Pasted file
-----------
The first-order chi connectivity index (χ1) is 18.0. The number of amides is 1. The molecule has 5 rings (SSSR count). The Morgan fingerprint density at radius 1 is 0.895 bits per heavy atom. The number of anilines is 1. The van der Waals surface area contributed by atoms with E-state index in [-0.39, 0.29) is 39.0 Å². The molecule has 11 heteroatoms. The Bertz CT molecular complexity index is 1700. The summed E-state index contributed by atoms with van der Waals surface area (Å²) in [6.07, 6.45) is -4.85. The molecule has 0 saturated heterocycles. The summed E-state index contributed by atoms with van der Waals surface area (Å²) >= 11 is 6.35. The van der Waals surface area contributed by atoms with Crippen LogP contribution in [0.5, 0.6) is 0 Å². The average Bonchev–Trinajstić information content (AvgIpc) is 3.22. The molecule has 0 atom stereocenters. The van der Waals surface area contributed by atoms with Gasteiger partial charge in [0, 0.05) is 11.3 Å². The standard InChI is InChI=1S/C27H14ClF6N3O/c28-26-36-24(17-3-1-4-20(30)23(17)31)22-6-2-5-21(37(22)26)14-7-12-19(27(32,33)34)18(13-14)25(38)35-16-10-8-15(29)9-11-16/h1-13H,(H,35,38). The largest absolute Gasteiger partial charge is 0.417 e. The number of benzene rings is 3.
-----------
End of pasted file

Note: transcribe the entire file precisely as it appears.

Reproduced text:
The first-order chi connectivity index (χ1) is 18.0. The number of amides is 1. The molecule has 5 rings (SSSR count). The Morgan fingerprint density at radius 1 is 0.895 bits per heavy atom. The number of anilines is 1. The van der Waals surface area contributed by atoms with E-state index in [-0.39, 0.29) is 39.0 Å². The molecule has 11 heteroatoms. The Bertz CT molecular complexity index is 1700. The summed E-state index contributed by atoms with van der Waals surface area (Å²) in [6.07, 6.45) is -4.85. The molecule has 0 saturated heterocycles. The summed E-state index contributed by atoms with van der Waals surface area (Å²) >= 11 is 6.35. The van der Waals surface area contributed by atoms with Crippen LogP contribution in [0.5, 0.6) is 0 Å². The average Bonchev–Trinajstić information content (AvgIpc) is 3.22. The molecule has 0 atom stereocenters. The van der Waals surface area contributed by atoms with Gasteiger partial charge in [0, 0.05) is 11.3 Å². The standard InChI is InChI=1S/C27H14ClF6N3O/c28-26-36-24(17-3-1-4-20(30)23(17)31)22-6-2-5-21(37(22)26)14-7-12-19(27(32,33)34)18(13-14)25(38)35-16-10-8-15(29)9-11-16/h1-13H,(H,35,38). The largest absolute Gasteiger partial charge is 0.417 e. The number of benzene rings is 3.